Shout out to “Rent” for its iconic lyrics. Too bad measuring PR is not so cut and dried. It depends on what you’re trying to accomplish and how you plan to do it. Working PR magic for more than 10,512,000 minutes, we’ve embraced digital opportunities and developed metrics that track our world of paid, earned, shared, and owned media. This blog will help you create and measure campaigns so you can impress the C-suite with real data.
We expect traditional and digital advertising to promote content that drives leads and conversions. Here are metrics that help you do that:
- Social media ad conversions. Data from Facebook, Twitter, LinkedIn, and Google AdWords will let you know if you drove new leads to your website. Are people clicking on your ad? What they’re on your site, do they download content? Do they reach out to engage? If these ads are part of awareness-building and engaging with content, these are important metrics.
- Email database. Email marketing is ideal for lead generation, nurturing, and conversion. Don’t bother with salesy hype. Focus on education, clients’ successes, and what you do to make life easier for them. PR metrics should include an increase in the number of email addresses in your database, an increase in the number of people who click on links in your emails, and those who reach out to engage. Also include unique URLs such as landing pages so you can compare results.
- Leads and conversions. With Google Analytics, and customer relationship management software, it’s incredibly easy to know if certain campaigns are working. For instance, with analytics and your typical sales conversion percentage, you should be able to figure out how many people you need to bring into your website every day to hit your targets. You can track their behavior on your website with analytics, and their conversion from initial leads to qualified leads—from the top to the bottom of the sales and marketing funnel.
Consider the following PR metrics for evaluating relationships with journalists, influencers, and other online content creators such as group managers, podcasters, vloggers, and bloggers:
- Web performance. Take advantage of web analytics by regularly reviewing the free data in them. Glean PR metrics from how much new traffic a specific story, blog post, tweet, or Facebook post mention brings in. Determine the quality of the traffic. Do they visit other pages? Is the bounce rate low? Do they spend significant time on your site? All of these things tell you how valuable that third-party influencer is to your campaign and in the future.
- Media, blogger, and influencer scoring. Does the Wall Street Journal compare favorably with the New York Times? Does an influencer with 10,000 followers have the same score as someone with 1,000 followers? It could be that the person with 1,000 followers can convert 10 percent of them for you, while the person with 10,000 followers can do so with only one percent. Don’t get caught up in vanity measurement. Focus on developing scoring for media and content creators so you know who you should approach for earned media opportunities.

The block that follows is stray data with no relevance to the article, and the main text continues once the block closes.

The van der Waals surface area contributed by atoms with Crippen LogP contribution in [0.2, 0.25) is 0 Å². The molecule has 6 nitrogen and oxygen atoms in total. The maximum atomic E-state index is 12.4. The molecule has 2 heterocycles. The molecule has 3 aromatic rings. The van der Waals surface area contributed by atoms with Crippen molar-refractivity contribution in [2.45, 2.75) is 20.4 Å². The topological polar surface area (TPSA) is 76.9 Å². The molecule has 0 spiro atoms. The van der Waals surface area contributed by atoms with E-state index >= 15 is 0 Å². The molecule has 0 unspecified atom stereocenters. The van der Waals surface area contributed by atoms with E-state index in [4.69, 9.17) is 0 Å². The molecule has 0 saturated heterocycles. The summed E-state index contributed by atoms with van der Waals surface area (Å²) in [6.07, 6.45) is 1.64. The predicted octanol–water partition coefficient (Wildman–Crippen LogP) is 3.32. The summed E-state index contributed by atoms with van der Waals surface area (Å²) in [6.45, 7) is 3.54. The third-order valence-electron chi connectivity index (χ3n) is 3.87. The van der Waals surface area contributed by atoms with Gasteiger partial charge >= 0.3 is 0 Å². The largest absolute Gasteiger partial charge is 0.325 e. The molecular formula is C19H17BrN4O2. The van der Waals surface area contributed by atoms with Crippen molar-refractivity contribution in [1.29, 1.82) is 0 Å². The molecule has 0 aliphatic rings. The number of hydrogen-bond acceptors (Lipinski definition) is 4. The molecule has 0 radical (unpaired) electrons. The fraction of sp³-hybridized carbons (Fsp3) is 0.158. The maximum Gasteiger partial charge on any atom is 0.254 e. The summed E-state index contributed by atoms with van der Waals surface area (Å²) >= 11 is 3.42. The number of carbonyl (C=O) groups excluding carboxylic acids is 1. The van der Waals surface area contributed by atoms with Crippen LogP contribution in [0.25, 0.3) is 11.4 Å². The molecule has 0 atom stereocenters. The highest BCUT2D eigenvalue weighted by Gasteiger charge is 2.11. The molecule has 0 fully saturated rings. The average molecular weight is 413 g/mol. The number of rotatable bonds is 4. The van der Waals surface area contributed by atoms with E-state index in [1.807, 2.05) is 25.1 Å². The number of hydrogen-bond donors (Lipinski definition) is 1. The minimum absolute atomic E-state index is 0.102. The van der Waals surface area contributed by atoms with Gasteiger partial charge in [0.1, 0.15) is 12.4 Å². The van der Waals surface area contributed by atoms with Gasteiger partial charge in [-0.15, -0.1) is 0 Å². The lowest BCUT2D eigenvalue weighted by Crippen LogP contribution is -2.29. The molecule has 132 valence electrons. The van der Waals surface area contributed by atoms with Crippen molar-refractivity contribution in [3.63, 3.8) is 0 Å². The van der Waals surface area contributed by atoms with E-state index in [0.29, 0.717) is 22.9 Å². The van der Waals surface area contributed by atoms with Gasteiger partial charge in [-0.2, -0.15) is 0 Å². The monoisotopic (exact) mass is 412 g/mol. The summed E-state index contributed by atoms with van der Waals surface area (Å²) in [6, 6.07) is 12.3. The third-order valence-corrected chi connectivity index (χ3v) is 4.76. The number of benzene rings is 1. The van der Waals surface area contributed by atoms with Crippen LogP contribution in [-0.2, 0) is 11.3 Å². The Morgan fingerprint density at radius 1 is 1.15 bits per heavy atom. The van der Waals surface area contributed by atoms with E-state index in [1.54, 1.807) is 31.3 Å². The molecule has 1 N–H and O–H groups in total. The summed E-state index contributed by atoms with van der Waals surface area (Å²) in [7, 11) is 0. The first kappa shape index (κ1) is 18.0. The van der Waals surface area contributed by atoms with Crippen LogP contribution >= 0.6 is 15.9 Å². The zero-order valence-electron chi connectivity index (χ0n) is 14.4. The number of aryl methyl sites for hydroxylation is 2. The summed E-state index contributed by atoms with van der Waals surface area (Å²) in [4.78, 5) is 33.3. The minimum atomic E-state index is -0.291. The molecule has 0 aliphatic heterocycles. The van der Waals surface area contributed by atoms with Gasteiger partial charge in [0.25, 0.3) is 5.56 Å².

Don’t be lulled into satisfaction with just an increase in social media followers. Sure, sharp declines or a trend of decreasing followers will tell you something is wrong, but weekly increases don’t equate to positive PR measurement. Here are some considerations:
- Rating system. Score the value of your social media updates and shares. Design a point system for LinkedIn likes (least valuable), comments, and shares (most valuable). For Twitter, a tweet and retweet. You’ll quickly learn which campaigns worked well and which ones failed.
- Uniqueness. Unique URLs, landing pages, coupons, discount codes, or telephone numbers used ONLY in social media help measure the effectiveness of one tactic or platform in a larger campaign. In Google Analytics, track how many people are using your unique stuff assigned to your shared media updates.
If only we could rely only on the media we create and control. Your website, blog, and documents such as sales collateral and white papers must be integrated with the other three media types. Think: If you build it, they will come when you increase reach (paid), awareness (earned), and distribution (shared). Think about these PR metrics:
- Basics and beyond. Unique visitors, time spent on the site, and bounce rate are a starting point, as well as an increase (or decrease) in social media followers. If a story runs in a trade publication (earned) that matters to your organization and brings thousands of new visitors to your site (a dream come true), the article worked. But did the website? Did people stay on the site (bounce rate and the number of pages visited)? Did they end up on a piece of downloadable content or on a sales page? Did they download content or ask for a demo or for a quote or a connection (call or more info)?
- Community. A community can boost your metrics and your social shares through increased engagement with both clients and prospects. A well-planned community can be built around a product, a widespread problem, a growing trend, etc. You can track the effectiveness of your community through unique page visits, leads, sales, speaking requests, client referrals, webinar attendees, and more. A community can integrate nicely with influencer relations and brand ambassadors.
- Sales. PR results must include a sales metric. From website traffic and social media referrals through attribution and lead generation to conversions and sales, results should lead to revenue.
Go forth and prosper. And if you need help creating inspirational content to drive a PR program and measuring your results, let’s start a conversation. Call 651-247-7740 or email firstname.lastname@example.org.